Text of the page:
Robert Bruce taught Edward II a master class in warfare on the boggy carse to the south of Stirling. Having laid the medieval equivalent of a minefield in the from of sharpened stakes along the main route to the castle, he forced Edward’s massive host into an impossible situation – a confined area of low ground, flanked by the Bannock Burn and the Pelstream Burn, in which the English army could hardly deploy never mind fight in good order. To grossly oversimplify, it was then a matter of the Scots spearmen, arrayed in formations known as schiltroms which amount to steamrollers of 15-foot-long spear points, simple pushing forward until there was nothing left to push against. The land itself proved Bruce’s greatest ally on those two days, June 23rd and 24th 1314, and Stirling – the ‘place of strife’ – proved its name.

If Bruce was the headmaster at Bannockburn, he was the pupil at Loudoun Hill, the battle which serves as the climax to Outlaw King. The tactics of negating the heavy cavalry with pits and spikes, choosing the right location above all else, and neutralising numerical advantages through choke points were all employed by Bruce at Loudoun Hill, and it probably surprised him as much as us that it all actually worked! Having avoided pitched battle for so many years after suffering the indignities of Methven and Dalrigh, at Loudoun Hill Bruce and his companions learned that victory in the field against overwhelming odds was possible.

 

 

The iconic monument of Bruce by Pilkington Jackson stands behind the Battle of Bannockburn Visitor Centre, where got my true start in the Scottish history field as a ‘Battlemaster’ coordinating the centre’s battle experience wherein visitors are put in charge of digital soldiers to re-create, and indeed sometimes re-write, Bannockburn. It is positioned roughly where Bruce established his camp, on a low hill from which the massive English army could be seen approaching from the south along the old Roman Road.

 

 

The highlight of this campaign came when, at the statue, I encountered Harry, a young lad who, having seen Outlaw King the previous day, wanted to go learn more about the real Robert Bruce with his mum. We posed for some pictures, made our best ‘battle faces’, and all departed with beaming smiles. That, ladies and gentlemen, is what it’s all about – if I can help get even one kid excited about Scottish history, I’ll consider my life’s work a success. Cheers, Sir Harry!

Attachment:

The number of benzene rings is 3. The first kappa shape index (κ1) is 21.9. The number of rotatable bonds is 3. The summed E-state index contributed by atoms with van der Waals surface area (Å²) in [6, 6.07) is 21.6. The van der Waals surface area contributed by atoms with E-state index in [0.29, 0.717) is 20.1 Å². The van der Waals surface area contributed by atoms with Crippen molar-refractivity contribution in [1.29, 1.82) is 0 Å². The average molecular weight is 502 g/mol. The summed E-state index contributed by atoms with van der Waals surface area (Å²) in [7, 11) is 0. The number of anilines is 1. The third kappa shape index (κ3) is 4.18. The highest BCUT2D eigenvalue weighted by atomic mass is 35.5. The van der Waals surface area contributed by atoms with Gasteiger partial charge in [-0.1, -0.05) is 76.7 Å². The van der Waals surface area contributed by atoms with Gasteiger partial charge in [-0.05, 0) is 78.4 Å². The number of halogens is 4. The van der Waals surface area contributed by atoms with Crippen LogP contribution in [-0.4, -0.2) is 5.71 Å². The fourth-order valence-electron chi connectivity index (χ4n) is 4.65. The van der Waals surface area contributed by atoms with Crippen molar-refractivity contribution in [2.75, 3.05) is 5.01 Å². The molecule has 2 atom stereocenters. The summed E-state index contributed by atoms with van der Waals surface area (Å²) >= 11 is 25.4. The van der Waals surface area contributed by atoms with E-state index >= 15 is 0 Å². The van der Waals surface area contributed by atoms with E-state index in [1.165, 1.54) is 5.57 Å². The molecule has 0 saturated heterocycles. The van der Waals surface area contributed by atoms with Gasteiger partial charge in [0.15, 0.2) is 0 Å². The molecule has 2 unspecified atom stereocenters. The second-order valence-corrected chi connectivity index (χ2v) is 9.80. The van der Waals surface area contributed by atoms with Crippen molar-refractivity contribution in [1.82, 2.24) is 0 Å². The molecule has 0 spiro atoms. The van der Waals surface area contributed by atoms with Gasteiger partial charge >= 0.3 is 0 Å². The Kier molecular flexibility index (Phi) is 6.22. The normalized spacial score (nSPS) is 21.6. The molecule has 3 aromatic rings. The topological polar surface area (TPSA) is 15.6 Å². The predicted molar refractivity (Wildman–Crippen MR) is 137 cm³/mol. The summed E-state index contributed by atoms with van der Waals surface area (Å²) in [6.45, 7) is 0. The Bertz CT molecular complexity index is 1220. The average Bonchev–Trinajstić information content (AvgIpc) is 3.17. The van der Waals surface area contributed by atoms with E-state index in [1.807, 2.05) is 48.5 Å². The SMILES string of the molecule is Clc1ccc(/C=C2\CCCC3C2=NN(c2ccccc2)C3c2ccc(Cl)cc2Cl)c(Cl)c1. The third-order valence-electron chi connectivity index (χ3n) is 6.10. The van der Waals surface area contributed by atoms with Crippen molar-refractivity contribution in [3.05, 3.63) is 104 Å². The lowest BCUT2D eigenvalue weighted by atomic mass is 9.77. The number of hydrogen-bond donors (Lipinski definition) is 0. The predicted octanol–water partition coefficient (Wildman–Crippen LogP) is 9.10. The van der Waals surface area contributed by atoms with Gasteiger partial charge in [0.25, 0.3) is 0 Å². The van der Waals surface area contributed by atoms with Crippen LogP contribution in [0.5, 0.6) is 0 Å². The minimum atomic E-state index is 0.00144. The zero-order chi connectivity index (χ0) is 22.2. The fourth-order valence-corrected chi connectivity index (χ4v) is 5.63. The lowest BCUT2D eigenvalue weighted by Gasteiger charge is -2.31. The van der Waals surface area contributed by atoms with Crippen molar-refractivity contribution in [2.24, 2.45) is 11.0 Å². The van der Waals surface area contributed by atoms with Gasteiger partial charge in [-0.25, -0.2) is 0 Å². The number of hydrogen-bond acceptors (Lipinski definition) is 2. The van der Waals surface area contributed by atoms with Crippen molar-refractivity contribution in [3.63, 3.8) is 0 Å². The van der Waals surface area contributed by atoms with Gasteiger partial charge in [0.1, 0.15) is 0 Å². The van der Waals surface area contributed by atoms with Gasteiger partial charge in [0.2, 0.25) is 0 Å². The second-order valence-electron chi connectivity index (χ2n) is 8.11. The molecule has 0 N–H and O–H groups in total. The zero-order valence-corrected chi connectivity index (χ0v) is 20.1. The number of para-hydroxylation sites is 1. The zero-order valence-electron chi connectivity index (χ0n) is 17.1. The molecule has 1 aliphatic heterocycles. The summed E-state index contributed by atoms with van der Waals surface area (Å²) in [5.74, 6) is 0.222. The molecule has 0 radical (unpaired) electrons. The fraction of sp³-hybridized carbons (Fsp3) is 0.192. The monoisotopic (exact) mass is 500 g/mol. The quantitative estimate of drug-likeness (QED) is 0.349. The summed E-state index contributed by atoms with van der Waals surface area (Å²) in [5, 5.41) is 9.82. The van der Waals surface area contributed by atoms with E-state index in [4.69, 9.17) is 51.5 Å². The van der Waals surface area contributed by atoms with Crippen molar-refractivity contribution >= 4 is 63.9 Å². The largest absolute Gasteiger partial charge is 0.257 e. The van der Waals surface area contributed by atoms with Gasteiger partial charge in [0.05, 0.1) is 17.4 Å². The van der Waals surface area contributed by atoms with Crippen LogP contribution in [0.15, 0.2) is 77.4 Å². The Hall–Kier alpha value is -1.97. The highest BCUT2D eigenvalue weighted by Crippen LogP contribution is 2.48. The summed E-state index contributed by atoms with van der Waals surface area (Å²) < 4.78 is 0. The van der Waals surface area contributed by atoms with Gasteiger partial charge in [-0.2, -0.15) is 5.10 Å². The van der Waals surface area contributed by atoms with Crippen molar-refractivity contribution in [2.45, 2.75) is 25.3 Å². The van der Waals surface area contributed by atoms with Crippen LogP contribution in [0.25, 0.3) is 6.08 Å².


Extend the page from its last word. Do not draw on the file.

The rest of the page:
Bannockburn Outlaw King fans

 

ARBROATH ABBEY

 

While we so often think of Bruce as a warrior-king, he defies such simple categorisation. In 1320 a set of documents were drawn up at Newbattle Abbey, then sent to Arbroath Abbey and finalised by Abbot Bernard. Together, they were no less than revolutionary. The surviving document, one of three, is known as the Declaration of Arbroath. It is often called Scotland’s Magna Carta, yet I think that title does it a disservice – the Declaration of Arbroath goes far beyond the limitations imposed by Magna Carta, such that the seeds sown by it would eventually grow to inspire the writers of America’s Declaration of Independence over 400 years later.

 

Declaration of Arbroath

 

You’ll know the most famous, verse, of course:

“For as long as but a hundred of us remain alive, never will we on any conditions be brought under English rule. It is in truth not for glory, nor riches, nor honours that we are fighting, but for freedom – for that alone, which no honest man gives up but with life itself.”

Well and good, but it’s what comes immediately before this that really stirred the pot:

“Yet if he should give up what he has begun, and agree to make us or our kingdom subject to the King of England or the English, we should exert ourselves at once to drive him out as our enemy and a subverter of his own rights and ours, and make some other man who was well able to defend us our King.”